The Galaxy S8 might be packing a brand new Qualcomm processor, and it might outpace the iPhone 7 easily in benchmark tests. But when it comes to real-world performance, Apple’s 7-month-old smartphone proves it’s still king.
After being sued by Apple for allegedly charging royalties on technology it did not own, Qualcomm is fighting back with a lawsuit of its own, claiming Apple is misleading and has breached its contract with the company.
Qualcomm has long been responsible for the wireless chips used in iPhones, iPads and many other Apple devices, but the relationship between the two turned sour back in January when Apple filed a $1 billion lawsuit against the chipmaker.
Samsung today unveiled its stunning new Galaxy S8 and Galaxy S8+, setting a high bar for this year’s iPhone refresh.
The Android flagship is packed with impressive features and stellar specifications, and it sports a gorgeous curved glass design with an edge-to-edge Infinity Display. It’s the most impressive smartphone we’ve seen so far this year.
Qualcomm just had its earnings call, and CEO Steve Mollenkopf and Derek Aberle, head of the wireless chipmakers’s licensing business, couldn’t stop talking about Apple.
In a one-hour conference call, discussion about the developing Apple/Qualcomm dispute took up the entire first 20 minutes.
“If you peel apart all of the arguments Apple’s making, we believe firmly they’re all without merit,” Aberle said. “At the end of the day, they essentially want to pay less for the technology they’re using. It’s pretty simple.”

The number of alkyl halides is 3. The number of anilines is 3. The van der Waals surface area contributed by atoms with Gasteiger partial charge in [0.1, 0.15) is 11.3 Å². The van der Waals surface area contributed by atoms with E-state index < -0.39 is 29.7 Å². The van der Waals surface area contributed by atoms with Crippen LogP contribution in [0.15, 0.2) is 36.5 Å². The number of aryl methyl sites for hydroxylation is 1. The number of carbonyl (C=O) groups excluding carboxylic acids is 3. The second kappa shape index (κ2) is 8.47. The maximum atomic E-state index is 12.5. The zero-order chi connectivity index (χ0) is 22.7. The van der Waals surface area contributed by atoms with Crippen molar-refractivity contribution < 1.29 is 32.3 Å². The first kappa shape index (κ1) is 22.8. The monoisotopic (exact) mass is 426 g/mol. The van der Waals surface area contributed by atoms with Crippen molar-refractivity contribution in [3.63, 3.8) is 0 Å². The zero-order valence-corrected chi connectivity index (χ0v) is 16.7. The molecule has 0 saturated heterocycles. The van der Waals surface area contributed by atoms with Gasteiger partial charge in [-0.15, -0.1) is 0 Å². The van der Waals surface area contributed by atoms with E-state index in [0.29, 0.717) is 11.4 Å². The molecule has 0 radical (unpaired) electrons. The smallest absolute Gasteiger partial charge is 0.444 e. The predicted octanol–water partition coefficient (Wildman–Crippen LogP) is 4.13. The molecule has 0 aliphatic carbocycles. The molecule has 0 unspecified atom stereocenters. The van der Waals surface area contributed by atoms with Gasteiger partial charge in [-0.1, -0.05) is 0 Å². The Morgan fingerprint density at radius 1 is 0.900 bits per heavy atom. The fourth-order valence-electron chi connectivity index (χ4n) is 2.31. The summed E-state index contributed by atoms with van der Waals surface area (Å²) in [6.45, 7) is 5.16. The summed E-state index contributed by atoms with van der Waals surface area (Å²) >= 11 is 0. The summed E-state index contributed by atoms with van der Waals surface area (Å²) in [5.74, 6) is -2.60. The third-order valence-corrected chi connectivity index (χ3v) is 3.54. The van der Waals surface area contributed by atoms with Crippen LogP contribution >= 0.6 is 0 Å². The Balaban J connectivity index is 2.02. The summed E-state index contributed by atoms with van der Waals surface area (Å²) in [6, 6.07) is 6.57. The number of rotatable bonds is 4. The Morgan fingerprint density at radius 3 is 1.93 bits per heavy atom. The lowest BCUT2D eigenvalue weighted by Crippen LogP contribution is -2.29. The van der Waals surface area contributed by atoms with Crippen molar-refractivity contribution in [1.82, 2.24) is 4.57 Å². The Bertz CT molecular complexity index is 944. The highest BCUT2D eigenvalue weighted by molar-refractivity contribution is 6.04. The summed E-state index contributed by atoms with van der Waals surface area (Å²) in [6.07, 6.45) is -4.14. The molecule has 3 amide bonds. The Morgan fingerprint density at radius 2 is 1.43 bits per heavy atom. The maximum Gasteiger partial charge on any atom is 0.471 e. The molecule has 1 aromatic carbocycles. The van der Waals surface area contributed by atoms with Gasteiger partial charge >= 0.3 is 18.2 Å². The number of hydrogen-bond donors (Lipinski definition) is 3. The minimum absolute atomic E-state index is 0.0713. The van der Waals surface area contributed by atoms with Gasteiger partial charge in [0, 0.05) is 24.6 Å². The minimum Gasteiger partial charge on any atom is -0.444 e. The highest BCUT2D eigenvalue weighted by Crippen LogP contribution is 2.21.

Apple’s lawsuit against Qualcomm relates to the fees Qualcomm charges for use of its licenses, which Apple says amounts to, “at least five times more in payments than all the other cellular patent licensors we have agreements with combined.”
Apple and Qualcomm seem to be headed toward a head-on collision, with Apple suing the the wireless chipmaking company for apparently overcharging for use of its patents.
“For many years Qualcomm has unfairly insisted on charging royalties for technologies they have nothing to do with,” Apple said in a statement. “The more Apple innovates with unique features such as TouchID, advanced displays, and cameras, to name just a few, the more money Qualcomm collects for no reason and the more expensive it becomes for Apple to fund these innovations.”
When it comes to LTE speeds, not all iPhone 7 devices are created equal.
A new study found performance differences between the Intel and Qualcomm modems used in the iPhone 7 and iPhone 7 Plus that can result in a serious dip in data speeds when owners encounter a weak signal.
Purported benchmark results for the upcoming iPhone 7 Plus reveal Apple’s next-generation A10 processor could be a big improvement over last year’s A9. Despite maintaining only two cores, the A10 achieves significantly higher scores in single- and mulit-core tests.